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For Patients


The Heart Care Center of Northwest Houston offers the spectrum of Clinical Cardiac Services, ranging from preventative services to Radionuclide Angiography.

At the core of each clinical subsection is a devotion to optimizing patient outcomes by bringing highly trained staff, state-of-the-art technology, and cutting edge techniques to the patient suffering from cardiovascular disease.

Some of our Cardiac Services include the following:

Treadmill stress test

As long as you can walk and have a normal ECG, this is normally the first stress test performed. You walk on a treadmill while being monitored to see how far you walk and if you develop chest pain or changes in your ECG that suggest that your heart is not getting enough blood.

Dobutamine or Adenosine Stress Test

This test is used in people who are unable to exercise. A drug is given to make the heart respond as if the person were exercising. This way the doctor can still determine how the heart responds to stress, but no exercise is required.

Nuclear stress test

This test helps to determine which parts of the heart are healthy and function normally and which are not. A small amount of radioactive substance is injected into the patient. Then the doctor uses a special camera to identify the rays emitted from the substance within the body; this produces clear pictures of the heart tissue on a monitor. These pictures are done both at rest and after exercise. Using this technique, areas of the heart that have a decreased blood supply can be detected.


An echocardiogram (also called an echo) is a type of ultrasound test that uses high-pitched sound waves that are sent through a device called a transducer. The device picks up echoes of the sound waves as they bounce off the different parts of your heart. These echoes are turned into moving pictures of your heart that can be seen on a video screen.

Stress echocardiogram

An echocardiogram (often called "echo") is a graphic outline of the heart's movement. A stress echo can accurately visualize the motion of the heart's walls and pumping action when the heart is stressed; it may reveal a lack of blood flow that isn't always apparent on other heart tests.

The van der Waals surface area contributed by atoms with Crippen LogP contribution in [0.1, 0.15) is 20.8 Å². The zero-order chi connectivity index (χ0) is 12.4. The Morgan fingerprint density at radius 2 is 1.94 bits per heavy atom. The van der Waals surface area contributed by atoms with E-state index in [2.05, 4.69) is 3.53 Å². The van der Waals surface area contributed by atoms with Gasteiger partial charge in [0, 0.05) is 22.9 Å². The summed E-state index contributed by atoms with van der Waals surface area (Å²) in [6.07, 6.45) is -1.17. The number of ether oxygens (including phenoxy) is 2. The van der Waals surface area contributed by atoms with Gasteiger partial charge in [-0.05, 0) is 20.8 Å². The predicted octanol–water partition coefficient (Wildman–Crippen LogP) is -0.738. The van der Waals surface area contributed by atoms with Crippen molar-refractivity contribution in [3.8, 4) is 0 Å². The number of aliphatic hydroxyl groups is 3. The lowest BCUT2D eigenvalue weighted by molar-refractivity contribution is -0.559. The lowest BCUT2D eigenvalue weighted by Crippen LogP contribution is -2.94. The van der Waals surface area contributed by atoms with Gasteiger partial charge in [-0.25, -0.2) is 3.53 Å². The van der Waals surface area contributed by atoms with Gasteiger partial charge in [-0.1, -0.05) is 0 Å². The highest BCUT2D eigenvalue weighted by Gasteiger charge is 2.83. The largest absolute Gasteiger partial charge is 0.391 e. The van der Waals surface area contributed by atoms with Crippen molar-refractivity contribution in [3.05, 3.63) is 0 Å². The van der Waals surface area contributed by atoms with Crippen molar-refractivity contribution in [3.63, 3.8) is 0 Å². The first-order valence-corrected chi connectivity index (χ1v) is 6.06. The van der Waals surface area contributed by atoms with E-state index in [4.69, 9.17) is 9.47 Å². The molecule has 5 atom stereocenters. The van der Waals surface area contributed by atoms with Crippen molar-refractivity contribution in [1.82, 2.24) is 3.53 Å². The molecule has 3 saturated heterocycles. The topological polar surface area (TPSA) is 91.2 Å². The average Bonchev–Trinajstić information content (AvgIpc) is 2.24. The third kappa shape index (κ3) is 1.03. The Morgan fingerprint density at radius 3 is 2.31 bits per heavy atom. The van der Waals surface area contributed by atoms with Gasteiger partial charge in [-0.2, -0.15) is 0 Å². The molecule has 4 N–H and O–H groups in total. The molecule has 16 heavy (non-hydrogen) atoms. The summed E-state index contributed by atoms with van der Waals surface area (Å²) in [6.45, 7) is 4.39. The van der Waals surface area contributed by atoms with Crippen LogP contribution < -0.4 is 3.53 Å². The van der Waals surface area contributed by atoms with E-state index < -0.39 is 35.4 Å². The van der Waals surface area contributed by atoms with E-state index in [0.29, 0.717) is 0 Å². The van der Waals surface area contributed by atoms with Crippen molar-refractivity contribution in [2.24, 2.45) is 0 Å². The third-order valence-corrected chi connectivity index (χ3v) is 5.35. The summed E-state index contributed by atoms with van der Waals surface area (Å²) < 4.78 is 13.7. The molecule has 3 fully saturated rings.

Doppler echocardiogram

 This test is used to look at how blood flows through the heart chambers, heart valves, and blood vessels. The movement of the blood reflects sound waves to a transducer. The ultrasound computer then measures the direction and speed of the blood flowing through your heart and blood vessels. Doppler measurements may be displayed in black and white or in color.

24 Hour Holter Monitor

A Holter monitor is a battery-operated portable device that measures and tape records your heart’s activity (ECG) continuously for 24 hours or longer depending on the monitor used. The device is the size of a small camera. It has wires with silver dollar-sized electrodes that attach to your skin. The Holter monitor and other devices that record your ECG as you go about your daily activities are called ambulatory electrocardiograms.

Cardiac event recorder

A cardiac event recorder is a battery-powered portable device that you control to tape-record your heart’s electrical activity (ECG) when you have symptoms. There are two types of event recorders: a loop memory monitor and a symptom event monitor.


An electrocardiogram — abbreviated as ECG or EKG — is a test that measures the electrical activity of the heartbeat. With each beat, an electrical impulse (or “wave”) travels through the heart. This wave causes the muscle to squeeze and pump blood from the heart. A normal heartbeat on ECG will show the timing of the top and lower chambers.The right and left atria or upper chambers make the first wave called a “P wave" — following a flat line when the electrical impulse goes to the bottom chambers. The right and left bottom chambers or ventricles make the next wave called a “QRS complex." The final wave or “T wave” represents electrical recovery or return to a resting state for the ventricles.

Cardiac catheterization

Cardiac catheterization (cardiac cath or heart cath) is a procedure to examine how well your heart is working. A thin, hollow tube called a catheter is inserted into a large blood vessel that leads to your heart.


Angioplasty, also known as percutaneous intervention, is a procedure in which a thin tube called a catheter is threaded into the heart with a deflated balloon at the tip. The balloon is then inflated to open spots where blood flow has been reduced or blocked. While doing an angioplasty, doctors may also implant a mesh tube called a stent to help prop open the artery, reducing the chance of another blockage. Another type of angioplasty is a laser angioplasty; instead of a balloon, the catheter carries a laser tip that sends pulsating beams of light to clear blockages.


A stent is a wire mesh tube that's inserted into a narrowed coronary artery to prop it open, prevent re-blockage and allow the heart muscle to get the blood flow and oxygen it needs. A stent can also be placed in narrowed carotid arteries (the vessels in the front of the neck that supply blood to the brain) to treat patients at high risk for stroke.

Permanent pacemakers

An artificial pacemaker is an electrical device implanted to keep a heart beating at the right speed and rhythm. It is needed when a person’s natural pacemaker either doesn’t work properly or the impulse is not transmitted adequately to the ventricles for the heart to contract. Pacemakers are typically used for hearts that beat too slowly or irregularly.

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